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Romans

Governing Authorities (13:1-7)

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We serve a God who is loving, kind and merciful. The Old Testament writers repeatedly assure us that He does not treat us as our sins deserve. We see this most clearly in the fact that God sent Jesus Christ to redeem us from our sin. Jesus takes the penalty for sin upon Himself for those who choose to follow Him.

Cling To What Is Good (12:9-21)

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The Gospel – that is the death, burial and resurrection of Christ – should have a profound effect on our lives. Christ’s sacrifice on our behalf is the strongest expression of God’s love for us and of His mercy.

Living Sacrifices (12:1-8)

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The theme of the first 11 chapters of the Apostle Paul’s inspired letter to the followers of Christ at Rome is God’s mercy in granting salvation to sinners. Without God’s mercy, all of us would perish because we fall short of God’s expectations and standards.

Mercy On Them All (11:25-36)

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We enjoy stories in which the characters overcome seemingly impossible odds. They face a situation which threatens to overwhelm them or destroy them and there is no way out. Then, when hope is almost gone, the consequences of a choice made much earlier change the situation and provide a solution.

Riches For The Gentiles (11:11-24)

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It is probably true that almost all people live with a sense of failure. Very few of us are able to accomplish everything we would like to do. Even the things we do accomplish rarely reach the level of perfection we would like. In a more profound sense, we fail to reach our full potential. We are not the people we know we ought to be. We know that there is still room for growth in our character. For example, we are not as wise as we should be.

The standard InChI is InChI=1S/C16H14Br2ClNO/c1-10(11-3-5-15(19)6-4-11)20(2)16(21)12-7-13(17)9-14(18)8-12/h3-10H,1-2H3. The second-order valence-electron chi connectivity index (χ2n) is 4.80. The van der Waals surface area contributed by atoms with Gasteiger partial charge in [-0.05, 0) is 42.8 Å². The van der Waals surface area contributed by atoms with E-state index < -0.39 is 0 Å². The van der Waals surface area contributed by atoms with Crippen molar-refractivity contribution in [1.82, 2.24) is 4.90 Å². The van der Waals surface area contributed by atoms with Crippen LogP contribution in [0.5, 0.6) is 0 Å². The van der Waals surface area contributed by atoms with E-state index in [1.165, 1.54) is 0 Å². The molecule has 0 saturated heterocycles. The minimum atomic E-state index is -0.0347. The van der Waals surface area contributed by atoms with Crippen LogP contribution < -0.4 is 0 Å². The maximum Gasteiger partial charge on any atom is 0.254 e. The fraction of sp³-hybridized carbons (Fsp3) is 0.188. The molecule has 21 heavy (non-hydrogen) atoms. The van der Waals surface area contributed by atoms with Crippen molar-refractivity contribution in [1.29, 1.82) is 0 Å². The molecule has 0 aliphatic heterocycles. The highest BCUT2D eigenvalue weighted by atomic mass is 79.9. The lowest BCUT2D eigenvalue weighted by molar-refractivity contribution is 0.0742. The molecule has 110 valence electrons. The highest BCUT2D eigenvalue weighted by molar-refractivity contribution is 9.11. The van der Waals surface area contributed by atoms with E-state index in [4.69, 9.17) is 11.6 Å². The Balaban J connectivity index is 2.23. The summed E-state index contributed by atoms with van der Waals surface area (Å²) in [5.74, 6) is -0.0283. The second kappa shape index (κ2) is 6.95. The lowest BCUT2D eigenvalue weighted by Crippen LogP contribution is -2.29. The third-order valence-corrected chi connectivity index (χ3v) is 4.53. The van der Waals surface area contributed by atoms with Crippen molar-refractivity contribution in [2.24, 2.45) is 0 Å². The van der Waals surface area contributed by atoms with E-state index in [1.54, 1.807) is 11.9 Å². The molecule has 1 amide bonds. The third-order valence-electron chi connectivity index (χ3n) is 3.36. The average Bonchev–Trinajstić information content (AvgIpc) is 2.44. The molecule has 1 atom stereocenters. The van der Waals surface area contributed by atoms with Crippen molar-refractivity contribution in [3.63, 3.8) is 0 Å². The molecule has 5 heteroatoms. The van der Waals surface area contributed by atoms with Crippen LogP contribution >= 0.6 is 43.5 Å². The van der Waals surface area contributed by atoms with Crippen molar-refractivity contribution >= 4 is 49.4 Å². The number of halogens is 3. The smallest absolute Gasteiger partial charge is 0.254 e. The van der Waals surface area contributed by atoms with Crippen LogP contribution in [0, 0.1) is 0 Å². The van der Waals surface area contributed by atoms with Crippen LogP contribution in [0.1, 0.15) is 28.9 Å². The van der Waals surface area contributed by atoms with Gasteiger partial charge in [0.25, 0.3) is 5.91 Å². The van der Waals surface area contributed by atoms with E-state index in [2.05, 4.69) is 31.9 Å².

A Remnant Chosen By Grace (11:1-10)

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We humans have the tendency to let the principle of “collective guilt” influence our actions. For example, if a foreign government does something we don’t like, we will insult or harass a person from that country even though he had nothing whatever to do with the incident, has no influence over the policy of his government and disagrees with what it did. In the same way, it is not uncommon for people to vent their displeasure on a whole community for the actions of one of its members. What is even worse is when a whole community is punished, not on the basis of actual guilt, but because of a rumor that someone might have done something.

Good News (10:14-21)

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Businesspeople face a two-part problem. First, they must provide a product or service which others are willing to buy. Secondly, they must let others know that the product or service is available. For example, suppose someone starts a restaurant. His kitchen may be spotlessly clean. He may use only the finest ingredients in his dishes. His recipes may be healthier and tastier than anybody else’s. He may serve large portions. His prices may be cheaper than other restaurants. He may provide swift and efficient service. Yet, if nobody knows that his restaurant exists, he will not have any customers. Somehow he must tell people about his restaurant before they will come and eat there.

The Word Is Near You (10:5-13)

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There is a saying that, “Ignorance gets us into trouble and pride keeps us there.” The reason pride often prevents us from escaping the situation we are in is that we don’t like to admit that we are wrong. We don’t like to confess that we have made a mistake.

A Righteousness That Is By Faith (9:27-10:4)

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When a painter paints a picture the paint does not have any right to say what kind of picture he should paint. When a potter forms a utensil the clay does not have any say in what kind of pot it ought to be. Further, the painter and the potter can destroy their work if they so choose. The paint and the clay have no right to complain about it. Though this is obvious to us regarding the things we make, we object when the same principle is applied to us. God created us. He has the right to make us however He likes and He has the right to honor us or to destroy us if He so chooses. Nevertheless, we object and say that God is not just when we find ourselves under His condemnation.

God’s Purpose (9:1-18)

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One of the messages of the Apostle Paul’s inspired letter to the church at Rome is that there is nothing which can separate the followers of Christ from God’s love. No matter what the situation is; whatever dangers or persecution they may have to face, there is nothing in all of heaven or earth which can prevent God from bringing good out of it for those who love Him.